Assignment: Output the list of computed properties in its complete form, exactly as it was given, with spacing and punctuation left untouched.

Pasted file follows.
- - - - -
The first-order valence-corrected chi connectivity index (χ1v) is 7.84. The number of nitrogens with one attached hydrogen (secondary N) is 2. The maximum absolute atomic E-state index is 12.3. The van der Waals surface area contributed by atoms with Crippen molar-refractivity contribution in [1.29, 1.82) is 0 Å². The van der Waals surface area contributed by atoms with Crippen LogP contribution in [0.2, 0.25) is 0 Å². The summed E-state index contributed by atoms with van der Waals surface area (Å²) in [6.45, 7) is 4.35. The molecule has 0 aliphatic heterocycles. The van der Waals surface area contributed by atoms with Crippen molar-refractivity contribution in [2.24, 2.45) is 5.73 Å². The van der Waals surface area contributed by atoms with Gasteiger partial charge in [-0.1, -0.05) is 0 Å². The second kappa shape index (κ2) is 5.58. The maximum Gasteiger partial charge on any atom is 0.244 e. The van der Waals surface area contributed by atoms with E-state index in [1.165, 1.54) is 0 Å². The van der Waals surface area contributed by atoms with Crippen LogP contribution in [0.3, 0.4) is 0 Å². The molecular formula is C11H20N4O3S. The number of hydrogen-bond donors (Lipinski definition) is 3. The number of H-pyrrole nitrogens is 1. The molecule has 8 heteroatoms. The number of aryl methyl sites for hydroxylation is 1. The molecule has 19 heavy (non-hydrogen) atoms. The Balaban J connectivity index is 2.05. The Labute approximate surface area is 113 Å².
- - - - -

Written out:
The first-order valence-corrected chi connectivity index (χ1v) is 7.84. The number of nitrogens with one attached hydrogen (secondary N) is 2. The maximum absolute atomic E-state index is 12.3. The van der Waals surface area contributed by atoms with Crippen molar-refractivity contribution in [1.29, 1.82) is 0 Å². The van der Waals surface area contributed by atoms with Crippen LogP contribution in [0.2, 0.25) is 0 Å². The summed E-state index contributed by atoms with van der Waals surface area (Å²) in [6.45, 7) is 4.35. The molecule has 0 aliphatic heterocycles. The van der Waals surface area contributed by atoms with Crippen molar-refractivity contribution in [2.24, 2.45) is 5.73 Å². The van der Waals surface area contributed by atoms with Gasteiger partial charge in [-0.1, -0.05) is 0 Å². The second kappa shape index (κ2) is 5.58. The maximum Gasteiger partial charge on any atom is 0.244 e. The van der Waals surface area contributed by atoms with E-state index in [1.165, 1.54) is 0 Å². The van der Waals surface area contributed by atoms with Crippen LogP contribution in [0.3, 0.4) is 0 Å². The molecular formula is C11H20N4O3S. The number of hydrogen-bond donors (Lipinski definition) is 3. The number of H-pyrrole nitrogens is 1. The molecule has 8 heteroatoms. The number of aryl methyl sites for hydroxylation is 1. The molecule has 19 heavy (non-hydrogen) atoms. The Balaban J connectivity index is 2.05. The Labute approximate surface area is 113 Å².